As Orvis Guide to Fly Fishing Host Tom Rosenbauer notes, bass are the top sportfish in North America, and he’s right. Just about anywhere you go, from the lakes of Canada to the swamps of the Deep South, bass are readily available. But, as Tom notes, most folks don’t chase bass with flies.
“The key is to get the fly near a bass and make it look like something alive,” Rosenbauer claims. He notes that bass are opportunists, and that bass are a great “starter fish” for beginning fly rodders who may not live within reasonable driving distance of a trout stream.
The beauty of bass fishing, in my opinion? It’s a visual game. Bass are aggressive predators and they often take flies as they are stripped through the shallows, giving anglers a front-row seat to the take. And, of course, they’ll crush topwater poppers and gurglers. And, as you’ll hear Tom say in the video above, you don’t need a super-fancy fly rod-and-reel set-up to chase bass. An affordable rod with a basic reel and weight-forward, floating line is about all you need to start chasing bass on the fly.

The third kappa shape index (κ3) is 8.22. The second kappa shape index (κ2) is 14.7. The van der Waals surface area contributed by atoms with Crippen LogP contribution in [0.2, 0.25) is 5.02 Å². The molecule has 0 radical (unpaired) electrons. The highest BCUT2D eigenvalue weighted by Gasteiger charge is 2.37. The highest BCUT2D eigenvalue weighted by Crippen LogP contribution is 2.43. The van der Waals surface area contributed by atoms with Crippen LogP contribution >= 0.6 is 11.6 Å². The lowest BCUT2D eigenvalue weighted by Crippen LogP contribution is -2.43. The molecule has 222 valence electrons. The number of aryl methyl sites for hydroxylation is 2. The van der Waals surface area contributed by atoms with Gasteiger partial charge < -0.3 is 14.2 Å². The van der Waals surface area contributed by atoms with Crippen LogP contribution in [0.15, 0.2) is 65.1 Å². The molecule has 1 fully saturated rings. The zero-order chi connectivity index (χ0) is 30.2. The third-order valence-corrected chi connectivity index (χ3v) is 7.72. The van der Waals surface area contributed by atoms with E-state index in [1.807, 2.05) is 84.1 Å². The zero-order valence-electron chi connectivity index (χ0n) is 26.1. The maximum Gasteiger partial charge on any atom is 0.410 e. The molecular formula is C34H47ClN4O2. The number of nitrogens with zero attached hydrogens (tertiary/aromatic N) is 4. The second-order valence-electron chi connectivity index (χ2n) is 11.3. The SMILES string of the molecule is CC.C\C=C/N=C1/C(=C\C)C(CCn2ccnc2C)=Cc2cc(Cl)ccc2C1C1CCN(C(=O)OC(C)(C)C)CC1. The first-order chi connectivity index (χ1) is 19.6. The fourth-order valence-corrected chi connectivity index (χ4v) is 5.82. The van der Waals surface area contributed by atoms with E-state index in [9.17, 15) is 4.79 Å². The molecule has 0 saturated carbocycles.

The video above is the ideal tutorial to getting started fly fishing for bass. Tom covers everything from fly selection to potential holding water, as well as what kind of bass you might expect to find, depending where in a river or lake you might be fishing.
— Chris Hunt